Selective Pathology Fellowships

So, what are selective pathology fellowships? They are 12 month fellowships that originally provided advanced competency training in subspecialty areas but would not result in ABP certification at their completion (eg – surgical pathology subspecialties). There are 3 tracks of these types of fellowships encompassing 80 currently ACGME accredited programs with 155 available positions as of the writing of this blog post (12/17/14): A) selective pathology-surgical pathology, B) selective pathology-focused AP, and C) selective pathology-focused CP. These programs can either be non-accredited programs (NAPs) or ACGME-accredited programs (AAPs) and the ACGME requirements for such fellowships can be found here.

These fellowships can be a stand-alone 12 months, as many of the surgical pathology selective pathology fellowships tend to be, or can include an extra year. Examples of extra year selective pathology fellowships include the New York City’s Office of the Medical Examiner and University of New Mexico’s forensic neuropathology/cardiovascular pathology fellowships and the Houston Methodist Hospital’s hematopathology fellowship (http://www.houstonmethodist.org/SelectivePathologyHematopathology), both of which require a second year beyond the traditional fellowship in these subspecialty areas. Methodist’s hematopathology selective pathology fellowship can be completed alone but will not lead to eligibility for ABP board certification in hematology, so it is preferable to combine it with the traditional hematopathology fellowship.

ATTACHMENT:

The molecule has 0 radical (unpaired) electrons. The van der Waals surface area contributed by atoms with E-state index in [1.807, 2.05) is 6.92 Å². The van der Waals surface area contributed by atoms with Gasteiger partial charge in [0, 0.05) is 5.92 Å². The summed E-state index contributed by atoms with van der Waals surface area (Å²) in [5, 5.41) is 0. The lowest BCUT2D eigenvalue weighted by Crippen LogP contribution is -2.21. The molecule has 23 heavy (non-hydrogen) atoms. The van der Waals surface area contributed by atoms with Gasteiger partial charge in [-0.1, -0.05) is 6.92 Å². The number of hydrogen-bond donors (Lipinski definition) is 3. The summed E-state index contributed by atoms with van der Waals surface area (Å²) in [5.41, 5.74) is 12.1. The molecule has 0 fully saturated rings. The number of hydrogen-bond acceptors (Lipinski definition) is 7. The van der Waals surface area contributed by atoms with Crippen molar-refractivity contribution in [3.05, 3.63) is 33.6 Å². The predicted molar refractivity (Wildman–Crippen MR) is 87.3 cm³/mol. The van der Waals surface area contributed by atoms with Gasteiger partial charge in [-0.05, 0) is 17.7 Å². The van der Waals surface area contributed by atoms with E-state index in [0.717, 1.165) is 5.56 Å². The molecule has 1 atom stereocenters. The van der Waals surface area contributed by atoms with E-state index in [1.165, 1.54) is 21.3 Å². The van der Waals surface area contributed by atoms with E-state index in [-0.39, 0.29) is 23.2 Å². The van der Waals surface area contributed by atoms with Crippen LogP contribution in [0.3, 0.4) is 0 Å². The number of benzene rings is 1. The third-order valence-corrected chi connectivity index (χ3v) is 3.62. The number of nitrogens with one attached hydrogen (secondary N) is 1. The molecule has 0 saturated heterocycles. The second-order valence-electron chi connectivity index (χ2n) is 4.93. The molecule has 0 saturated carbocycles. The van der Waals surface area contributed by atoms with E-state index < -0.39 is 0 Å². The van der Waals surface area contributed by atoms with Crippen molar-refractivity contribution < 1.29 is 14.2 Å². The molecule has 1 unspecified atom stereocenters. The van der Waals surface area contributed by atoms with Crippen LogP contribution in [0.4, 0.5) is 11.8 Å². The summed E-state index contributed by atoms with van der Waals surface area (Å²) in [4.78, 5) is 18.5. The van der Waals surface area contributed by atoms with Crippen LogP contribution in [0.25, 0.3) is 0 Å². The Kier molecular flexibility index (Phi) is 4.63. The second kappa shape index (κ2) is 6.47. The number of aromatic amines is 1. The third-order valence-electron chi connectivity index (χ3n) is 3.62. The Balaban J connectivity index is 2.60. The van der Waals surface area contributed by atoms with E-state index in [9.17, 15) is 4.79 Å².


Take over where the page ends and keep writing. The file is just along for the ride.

These fellowships either provide additional focused diagnostic training in areas important for these fields and/or opportunities for research. If there is a second year, funding is provided by the institution and not the Centers for Medicare and Medicaid Services (CMS) like it is for residency, and so this limits the numbers of these types of fellowships. Traditional AAPs are eligible for funding from CMS while NAPs are not. Some institutions instead of selective fellowships provide a second “junior faculty” or “clinical instructor” year.

Reference:

  1. JC Iezzone, A Ewton, P Chévez-Barrios, S Moore, LA Thorsen. Selective Pathology Fellowships: Diverse, Innovative, and Valuable Subspecialty Training. Arch Pathol Lab Med, April 2014; 138: 518-525. http://www.archivesofpathology.org/doi/pdf/10.5858/arpa.2013-0454-SA

Chung

-Betty Chung, DO, MPH, MA is a third year resident physician at Rutgers – Robert Wood Johnson University Hospital in New Brunswick, NJ.

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